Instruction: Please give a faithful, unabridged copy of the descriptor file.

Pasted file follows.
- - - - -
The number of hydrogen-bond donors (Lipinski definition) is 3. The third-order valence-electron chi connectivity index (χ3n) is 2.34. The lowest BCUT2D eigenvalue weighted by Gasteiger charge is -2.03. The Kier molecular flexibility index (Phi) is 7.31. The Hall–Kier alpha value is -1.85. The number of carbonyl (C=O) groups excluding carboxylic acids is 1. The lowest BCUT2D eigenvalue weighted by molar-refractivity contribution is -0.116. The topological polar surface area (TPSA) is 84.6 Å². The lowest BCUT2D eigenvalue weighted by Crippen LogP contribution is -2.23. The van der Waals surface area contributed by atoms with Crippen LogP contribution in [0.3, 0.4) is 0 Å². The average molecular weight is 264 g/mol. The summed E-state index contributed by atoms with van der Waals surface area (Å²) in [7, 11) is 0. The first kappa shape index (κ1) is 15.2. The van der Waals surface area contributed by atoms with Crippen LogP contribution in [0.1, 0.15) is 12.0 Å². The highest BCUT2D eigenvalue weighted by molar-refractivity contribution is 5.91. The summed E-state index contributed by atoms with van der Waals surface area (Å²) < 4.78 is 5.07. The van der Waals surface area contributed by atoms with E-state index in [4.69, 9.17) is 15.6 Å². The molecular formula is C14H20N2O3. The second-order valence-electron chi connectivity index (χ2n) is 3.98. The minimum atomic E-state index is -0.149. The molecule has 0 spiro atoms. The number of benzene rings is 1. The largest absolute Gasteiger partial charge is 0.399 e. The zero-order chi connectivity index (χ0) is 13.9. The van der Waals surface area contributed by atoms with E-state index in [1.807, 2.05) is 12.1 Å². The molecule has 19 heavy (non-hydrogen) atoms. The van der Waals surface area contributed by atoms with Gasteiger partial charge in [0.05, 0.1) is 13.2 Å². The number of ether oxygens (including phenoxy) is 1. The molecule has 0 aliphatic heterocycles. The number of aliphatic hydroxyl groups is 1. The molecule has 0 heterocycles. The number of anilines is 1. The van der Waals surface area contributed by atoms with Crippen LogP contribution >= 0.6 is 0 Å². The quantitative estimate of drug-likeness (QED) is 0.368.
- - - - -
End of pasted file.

The number of hydrogen-bond donors (Lipinski definition) is 3. The third-order valence-electron chi connectivity index (χ3n) is 2.34. The lowest BCUT2D eigenvalue weighted by Gasteiger charge is -2.03. The Kier molecular flexibility index (Phi) is 7.31. The Hall–Kier alpha value is -1.85. The number of carbonyl (C=O) groups excluding carboxylic acids is 1. The lowest BCUT2D eigenvalue weighted by molar-refractivity contribution is -0.116. The topological polar surface area (TPSA) is 84.6 Å². The lowest BCUT2D eigenvalue weighted by Crippen LogP contribution is -2.23. The van der Waals surface area contributed by atoms with Crippen LogP contribution in [0.3, 0.4) is 0 Å². The average molecular weight is 264 g/mol. The summed E-state index contributed by atoms with van der Waals surface area (Å²) in [7, 11) is 0. The first kappa shape index (κ1) is 15.2. The van der Waals surface area contributed by atoms with Crippen LogP contribution in [0.1, 0.15) is 12.0 Å². The highest BCUT2D eigenvalue weighted by molar-refractivity contribution is 5.91. The summed E-state index contributed by atoms with van der Waals surface area (Å²) < 4.78 is 5.07. The van der Waals surface area contributed by atoms with E-state index in [4.69, 9.17) is 15.6 Å². The molecular formula is C14H20N2O3. The second-order valence-electron chi connectivity index (χ2n) is 3.98. The minimum atomic E-state index is -0.149. The molecule has 0 spiro atoms. The number of benzene rings is 1. The largest absolute Gasteiger partial charge is 0.399 e. The zero-order chi connectivity index (χ0) is 13.9. The van der Waals surface area contributed by atoms with E-state index in [1.807, 2.05) is 12.1 Å². The molecule has 19 heavy (non-hydrogen) atoms. The van der Waals surface area contributed by atoms with Gasteiger partial charge in [0.05, 0.1) is 13.2 Å². The number of ether oxygens (including phenoxy) is 1. The molecule has 0 aliphatic heterocycles. The number of aliphatic hydroxyl groups is 1. The molecule has 0 heterocycles. The number of anilines is 1. The van der Waals surface area contributed by atoms with Crippen LogP contribution >= 0.6 is 0 Å². The quantitative estimate of drug-likeness (QED) is 0.368.